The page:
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Matt Moore: Why Tampa Bay Rays' Pitcher Will Become a Superstar in 2013

CHICAGO, IL - SEPTEMBER 29: Matt Moore #55 of the Tampa Bay Rays pitches against the Chicago White Sox in the first inning on September 29, 2012 at U.S. Cellular Field in Chicago, Illinois. (Photo by David Banks/Getty Images)
David Banks/Getty Images
Yossi FeinsContributor IIIOctober 6, 2012

The 2012 season was a bumpy rollercoaster ride for 23-year-old Matt Moore. After a sensational performance in 2011 as a late-season call-up, many expected Moore to have an outstanding rookie year. It hasn't been a bad year for Moore at all, but it hasn't been such a great one, either.

The phenom southpaw went 11-11 with a 3.81 ERA, 8.88 K/9, .235 opponent's average and a 3.93 FIP in the back end of baseball's best rotation. Those numbers are obviously still very good for a 23-year-old rookie in his first season pitching over 150 innings.

The future for Moore is extremely bright, and I expect him to become a superstar as early as next season. Here are my two reasons why.

 

His Command Will Improve

There were probably a few factors to Matt Moore's on-and-off struggles during the season, but his main issue throughout the year was clearly his fastball command. Spotty command among young, talented flamethrowers is obviously very common and usually a weakness for most rookies alike.

As I like to do for most of my articles about Matt Moore, let's compare him with teammate David Price. With all of the amazing similarities among the two (left-handers, rookie seasons, age during same stages in career, style of pitching, prospect hype, etc.), nobody serves as a better comparison for Moore than Price does.

Looking at how Price's command was in his rookie year gives us reasonable hope that Moore can develop into a superstar like Price did—and probably as quickly as he did.

This year, Moore walked 10.7 percent of batters faced and threw 37 percent balls, while Price—in his (first full) rookie season—walked 9.7 percent of batters faced and also threw 37 percent balls; all at about the same age. Price went 10-7 with a 4.42 ERA through 128.1 innings pitched that year.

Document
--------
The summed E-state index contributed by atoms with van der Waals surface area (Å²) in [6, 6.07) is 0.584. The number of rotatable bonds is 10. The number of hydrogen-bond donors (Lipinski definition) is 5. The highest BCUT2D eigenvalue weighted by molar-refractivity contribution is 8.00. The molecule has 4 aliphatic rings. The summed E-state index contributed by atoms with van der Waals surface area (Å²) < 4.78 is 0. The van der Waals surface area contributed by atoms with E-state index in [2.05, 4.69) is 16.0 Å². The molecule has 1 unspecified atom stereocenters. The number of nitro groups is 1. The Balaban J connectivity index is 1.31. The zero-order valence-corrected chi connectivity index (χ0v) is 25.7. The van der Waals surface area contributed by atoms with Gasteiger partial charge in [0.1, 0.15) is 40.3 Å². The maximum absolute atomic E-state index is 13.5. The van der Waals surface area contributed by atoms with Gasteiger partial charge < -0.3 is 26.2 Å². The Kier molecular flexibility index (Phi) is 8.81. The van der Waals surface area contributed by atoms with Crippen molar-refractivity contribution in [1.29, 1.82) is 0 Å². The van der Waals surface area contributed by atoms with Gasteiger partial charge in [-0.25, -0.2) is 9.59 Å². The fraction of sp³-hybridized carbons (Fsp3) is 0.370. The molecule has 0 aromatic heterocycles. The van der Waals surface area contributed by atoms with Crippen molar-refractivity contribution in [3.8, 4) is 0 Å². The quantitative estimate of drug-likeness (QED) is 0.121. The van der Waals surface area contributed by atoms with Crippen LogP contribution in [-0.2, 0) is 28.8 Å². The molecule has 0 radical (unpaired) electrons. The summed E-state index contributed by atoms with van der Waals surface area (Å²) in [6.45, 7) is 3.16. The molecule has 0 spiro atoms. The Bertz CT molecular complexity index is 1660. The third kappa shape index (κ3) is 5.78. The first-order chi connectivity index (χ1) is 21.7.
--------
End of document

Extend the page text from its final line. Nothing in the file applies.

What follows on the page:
In his sophomore year (2010), Price's command improved as both his ball percentage and walk percentage decreased, and down with them went his ERA. He enjoyed an outstanding season, winning 19 games and finishing runner-up for the AL Cy Young Award.

Considering how similar Moore and Price are and the fact that they play in the same organization with the same surroundings, I really expect Moore to have an ace-like season in 2013 if his command can improve like Price's did.

 

He Will Continue to Mature as a Pitcher

What's the difference between a 23-year-old rookie pitcher and a 24-year-old pitcher in his second season? For David Price, that difference was significant, and hopefully Moore can make the same adjustments he did in order to break out into the Cy Young-caliber player he's capable of being.

With good coaching and hard work, Price came into his second season as a much more polished pitcher, with better fastball velocity and a different lineup of pitches. The speed on his fastball increased drastically, as much as over 2 MPH on his four-seamers.

He also changed his repertoire and heavily incorporated two new pitches—the two-seam fastball and the curveball, which were hardly used at all in his rookie year. Price expanded his arsenal from a simple three-pitch one to a veteran-like five-pitch one, essentially transforming him from a "thrower" to a "pitcher."

These kind of adjustments will likely be seen from Moore when he returns to the field this spring. His average fastball velocity of (a bit over) 94 MPH will likely increase as he adds mass, and his arsenal—which currently consists of four pitches (four-seam, two-seam, changeup, slider)—will probably expand as well along with adjustments in his pitch selection.

 

Pitch F/X data in this article was used from FanGraphs.com and TexasLeaguers.com.

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